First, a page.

Team uses cellular bubbles to deliver Parkinson's meds directly to brain
Researchers at the University of North Carolina at Chapel Hill have used exosomes—tiny bubbles of protein and fat produced naturally by cells—to bypass the body's defenses and deliver a potent antioxidant directly to the brain to treat Parkinson's disease.
And what's the best way of getting her drug-packed exosomes to the brain? It looks like a simple nasal spray will do the trick, say Elena Batrakova and her colleagues at the UNC Eshelman School of Pharmacy's Center for Nanotechnology in Drug Delivery.
Batrakova and her colleagues extracted exosomes from immune cells and successfully loaded them with the enzyme catalase, a potent antioxidant that counters the neuron-killing inflammation responsible for Parkinson's and other degenerative neurological disorders. Their work was published in the Journal of Controlled Release.
This is the first time a large therapeutic protein like catalase has been delivered to the brain using exosomes. Getting drugs into the brain is extremely difficult in general because it is protected and isolated from the rest of the body by the blood-brain barrier, which is extremely selective about what is allowed to pass through.
Batrakova and her team at the pharmacy school harvested exosomes from macrophages, white blood cells that are responsible for clearing foreign material from the body. Exosomes are tiny spheres produced by cells to carry chemical messages. They are made of the same material that makes up cell membranes. Diseases like cancer and AIDS propagate throughout the body by hijacking exosomes.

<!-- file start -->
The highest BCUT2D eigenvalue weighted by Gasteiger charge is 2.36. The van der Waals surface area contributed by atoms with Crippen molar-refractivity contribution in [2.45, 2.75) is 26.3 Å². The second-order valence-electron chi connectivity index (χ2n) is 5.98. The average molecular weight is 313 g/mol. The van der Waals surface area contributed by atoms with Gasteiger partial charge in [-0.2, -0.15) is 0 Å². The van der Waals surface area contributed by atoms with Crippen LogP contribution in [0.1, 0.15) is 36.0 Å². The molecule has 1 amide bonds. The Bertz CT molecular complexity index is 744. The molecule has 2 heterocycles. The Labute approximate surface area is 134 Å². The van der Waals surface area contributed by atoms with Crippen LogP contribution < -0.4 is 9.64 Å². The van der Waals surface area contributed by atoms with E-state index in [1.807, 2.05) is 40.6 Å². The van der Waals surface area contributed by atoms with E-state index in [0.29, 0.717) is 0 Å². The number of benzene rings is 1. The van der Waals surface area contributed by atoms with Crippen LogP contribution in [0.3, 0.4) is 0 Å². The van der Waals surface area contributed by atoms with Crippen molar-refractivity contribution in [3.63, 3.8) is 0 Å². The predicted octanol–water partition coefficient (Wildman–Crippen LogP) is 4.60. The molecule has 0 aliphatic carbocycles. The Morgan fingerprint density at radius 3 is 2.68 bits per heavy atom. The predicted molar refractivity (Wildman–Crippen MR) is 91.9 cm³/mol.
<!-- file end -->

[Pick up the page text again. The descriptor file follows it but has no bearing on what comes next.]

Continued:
"Exosomes are engineered by nature to be the perfect delivery vehicles for proteins and genetic material," Batrakova says. "Catalase is a huge protein, and it is almost impossible to deliver across the blood-brain barrier alone. We use exosomes from white blood cells, which are invisible to the immune system and easily interact and fuse with the blood-brain barrier to deliver their cargo across it."
Catalase counteracts the effects of free radicals, destructive molecules that are byproducts of cellular activity and especially prevalent in areas of chronic inflammation.
"Catalase is one of the most potent antioxidants in nature," Batrakova says. "One molecule of catalase can deactivate about one million free radicals per second, and it never stops because the enzyme is not consumed in the reaction. No small molecule drug even comes close to matching it in speed or efficiency."
Traditional drugs—from cold medicine to chemotherapy—are composed of small molecules of a few dozen atoms, typically. Biopharmaceuticals, or biologics, are proteins produced by living cells. Proteins such as catalase are tens of thousands of times larger than the small molecules that make up traditional drugs.
Batrakova's goal is to develop personalized treatments by loading proteins into exosomes that have been extracted from a patient's own white blood cells. These packages of medicine will be ignored by the patient's immune system, which works against unknown proteins as well as many synthetic delivery vehicles.